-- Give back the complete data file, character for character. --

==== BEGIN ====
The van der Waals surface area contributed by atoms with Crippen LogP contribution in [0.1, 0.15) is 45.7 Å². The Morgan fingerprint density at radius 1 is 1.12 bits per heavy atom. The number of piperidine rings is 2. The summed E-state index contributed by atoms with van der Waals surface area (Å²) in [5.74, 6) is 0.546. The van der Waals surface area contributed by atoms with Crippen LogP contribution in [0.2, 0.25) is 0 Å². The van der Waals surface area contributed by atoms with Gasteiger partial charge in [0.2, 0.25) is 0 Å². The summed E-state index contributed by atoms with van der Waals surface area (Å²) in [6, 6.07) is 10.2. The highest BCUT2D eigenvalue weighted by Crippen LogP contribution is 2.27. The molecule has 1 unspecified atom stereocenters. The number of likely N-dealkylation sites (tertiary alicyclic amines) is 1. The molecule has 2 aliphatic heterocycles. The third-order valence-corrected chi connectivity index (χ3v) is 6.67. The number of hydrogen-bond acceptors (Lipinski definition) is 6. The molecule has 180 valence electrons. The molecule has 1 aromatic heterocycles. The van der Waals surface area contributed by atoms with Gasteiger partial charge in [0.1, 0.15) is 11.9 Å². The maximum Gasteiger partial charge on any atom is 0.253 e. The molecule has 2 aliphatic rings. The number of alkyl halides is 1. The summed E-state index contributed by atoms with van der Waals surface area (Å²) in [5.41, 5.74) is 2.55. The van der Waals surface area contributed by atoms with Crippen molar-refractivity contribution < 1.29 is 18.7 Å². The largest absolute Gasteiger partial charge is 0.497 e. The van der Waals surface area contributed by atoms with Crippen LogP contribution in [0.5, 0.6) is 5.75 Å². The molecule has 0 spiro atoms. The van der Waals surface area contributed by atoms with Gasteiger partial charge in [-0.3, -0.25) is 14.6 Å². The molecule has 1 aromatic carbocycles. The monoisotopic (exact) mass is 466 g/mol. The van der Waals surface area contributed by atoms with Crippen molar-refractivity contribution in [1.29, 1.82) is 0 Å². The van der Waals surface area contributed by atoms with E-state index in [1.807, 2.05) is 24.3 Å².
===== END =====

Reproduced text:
The van der Waals surface area contributed by atoms with Crippen LogP contribution in [0.1, 0.15) is 45.7 Å². The Morgan fingerprint density at radius 1 is 1.12 bits per heavy atom. The number of piperidine rings is 2. The summed E-state index contributed by atoms with van der Waals surface area (Å²) in [5.74, 6) is 0.546. The van der Waals surface area contributed by atoms with Crippen LogP contribution in [0.2, 0.25) is 0 Å². The van der Waals surface area contributed by atoms with Gasteiger partial charge in [0.2, 0.25) is 0 Å². The summed E-state index contributed by atoms with van der Waals surface area (Å²) in [6, 6.07) is 10.2. The highest BCUT2D eigenvalue weighted by Crippen LogP contribution is 2.27. The molecule has 1 unspecified atom stereocenters. The number of likely N-dealkylation sites (tertiary alicyclic amines) is 1. The molecule has 2 aliphatic heterocycles. The third-order valence-corrected chi connectivity index (χ3v) is 6.67. The number of hydrogen-bond acceptors (Lipinski definition) is 6. The molecule has 180 valence electrons. The molecule has 1 aromatic heterocycles. The van der Waals surface area contributed by atoms with Gasteiger partial charge in [0.1, 0.15) is 11.9 Å². The maximum Gasteiger partial charge on any atom is 0.253 e. The molecule has 2 aliphatic rings. The number of alkyl halides is 1. The summed E-state index contributed by atoms with van der Waals surface area (Å²) in [5.41, 5.74) is 2.55. The van der Waals surface area contributed by atoms with Crippen molar-refractivity contribution < 1.29 is 18.7 Å². The largest absolute Gasteiger partial charge is 0.497 e. The van der Waals surface area contributed by atoms with Crippen LogP contribution in [0.5, 0.6) is 5.75 Å². The molecule has 0 spiro atoms. The van der Waals surface area contributed by atoms with Gasteiger partial charge in [-0.3, -0.25) is 14.6 Å². The molecule has 1 aromatic carbocycles. The monoisotopic (exact) mass is 466 g/mol. The van der Waals surface area contributed by atoms with Crippen molar-refractivity contribution in [1.29, 1.82) is 0 Å². The van der Waals surface area contributed by atoms with E-state index in [1.807, 2.05) is 24.3 Å².